What is it about waterfalls that draws us to them?
Is it the roar and force of the waterfall that is so enthralling? Or, perhaps it’s the fact that there seems to be no limit to their power and energy, with their never-ending flow of water being a constant source of wonder.
Maybe it’s just that they always seem to be in idyllic beauty spots, unhindered or spoilt by human endeavour.
What’s certain is that waterfalls seem as popular as ever. In an age where everyone is so busy and continually on the move, they have the ability to make people step out of their hectic everyday lives and just – for a few moments – stand back in wonder.
Five waterfalls really worth a visit are Stock Ghyll Force, Ambleside , Aber Falls in North Wales, Hardraw force and Aysgill force in the Yorkshire Dales and Aira Force near Ullswater in the Lake District.
Stock Ghyll Force Ambleside
A popular Lake District waterfall is Stock Ghyll Force, just a short walk from the town of Ambleside.
The small town nestled on the northern tip of the Lake Windermere and is a primary destination for hill walkers and hikers.
At the top of the town you will see the Salutation Hotel. Take the lane to the side of the hotel and follow the signposts.
Soon you find yourself walking gently uphill along a road. The Stock Ghyll River can be see (and heard) to your left as you gently climb higher.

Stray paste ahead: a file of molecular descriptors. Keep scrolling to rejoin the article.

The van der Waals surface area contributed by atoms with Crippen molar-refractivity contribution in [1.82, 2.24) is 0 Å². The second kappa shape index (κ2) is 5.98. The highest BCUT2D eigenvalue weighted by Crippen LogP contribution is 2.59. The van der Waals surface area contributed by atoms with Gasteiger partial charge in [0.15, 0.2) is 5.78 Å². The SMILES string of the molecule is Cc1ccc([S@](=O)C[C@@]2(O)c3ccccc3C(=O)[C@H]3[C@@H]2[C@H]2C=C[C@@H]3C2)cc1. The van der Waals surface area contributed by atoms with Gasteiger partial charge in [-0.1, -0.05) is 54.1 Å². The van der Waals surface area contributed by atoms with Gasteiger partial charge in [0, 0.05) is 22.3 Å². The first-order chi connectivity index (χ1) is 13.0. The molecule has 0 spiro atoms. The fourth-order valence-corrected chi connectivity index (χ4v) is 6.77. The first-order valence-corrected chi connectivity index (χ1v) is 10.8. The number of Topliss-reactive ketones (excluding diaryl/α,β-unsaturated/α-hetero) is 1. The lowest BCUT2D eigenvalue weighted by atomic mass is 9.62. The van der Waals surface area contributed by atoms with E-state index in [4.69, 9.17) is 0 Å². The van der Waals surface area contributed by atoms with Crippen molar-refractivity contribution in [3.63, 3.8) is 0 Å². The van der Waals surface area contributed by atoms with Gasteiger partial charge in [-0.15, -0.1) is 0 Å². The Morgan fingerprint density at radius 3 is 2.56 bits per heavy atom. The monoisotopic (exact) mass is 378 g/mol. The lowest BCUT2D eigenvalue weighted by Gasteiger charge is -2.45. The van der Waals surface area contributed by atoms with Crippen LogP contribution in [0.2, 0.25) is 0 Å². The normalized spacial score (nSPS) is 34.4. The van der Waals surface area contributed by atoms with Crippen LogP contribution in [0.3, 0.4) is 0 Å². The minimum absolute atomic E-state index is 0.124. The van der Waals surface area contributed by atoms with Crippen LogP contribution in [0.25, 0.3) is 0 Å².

After 10 minutes or so, you will see a pathway to you left. Follow this path through the trees and you’ll soon come to Stock Ghyll Force.
Seeing Aber Falls requires a little effort. It’s about a mile’s walk from the nearest car a park at Bont Newydd, just near Abergwyngregyn at Junction 13 of the A55.
It’s a really pleasant stroll up along the river. You can hear the falls before you see them.
The falls themselves are an impressive 120 foot drop. Water collects and gathers in the Carneddau mountain range and then launches itself off the mountainside on its way to the Irish Sea.
The water spray and sheer force of the falls take you back. You can’t help being impressed.
You pass through the Inn and follow a path for about 200 metres before you witness what’s claimed to be the largest single drop waterfall in England.
The water flowing over this 100 foot drop is very impressive. Perhaps not as raw and powerful as Aber Falls, but very pretty and scenic. Because the water falls into an alcoved pool, there’s an intimate intensity about these waterfalls.
Although there’s an impressive 70 feet waterfall at Aira force, near Ullsawater, the ability to walk alongside the water on a network of paths must be the main attraction of this site.
Water flows from Gowbarrow summit down into Ullswater itself. Visitors can walk up from Ullswater through wooded gullies to watch and witness the water thundering through a series of narrow gullies.
Now owned by the National Trust, these falls are the largest and most spectacular in the Lake District.
See our blog about a circular walk at Aysgill force in Yorkshire .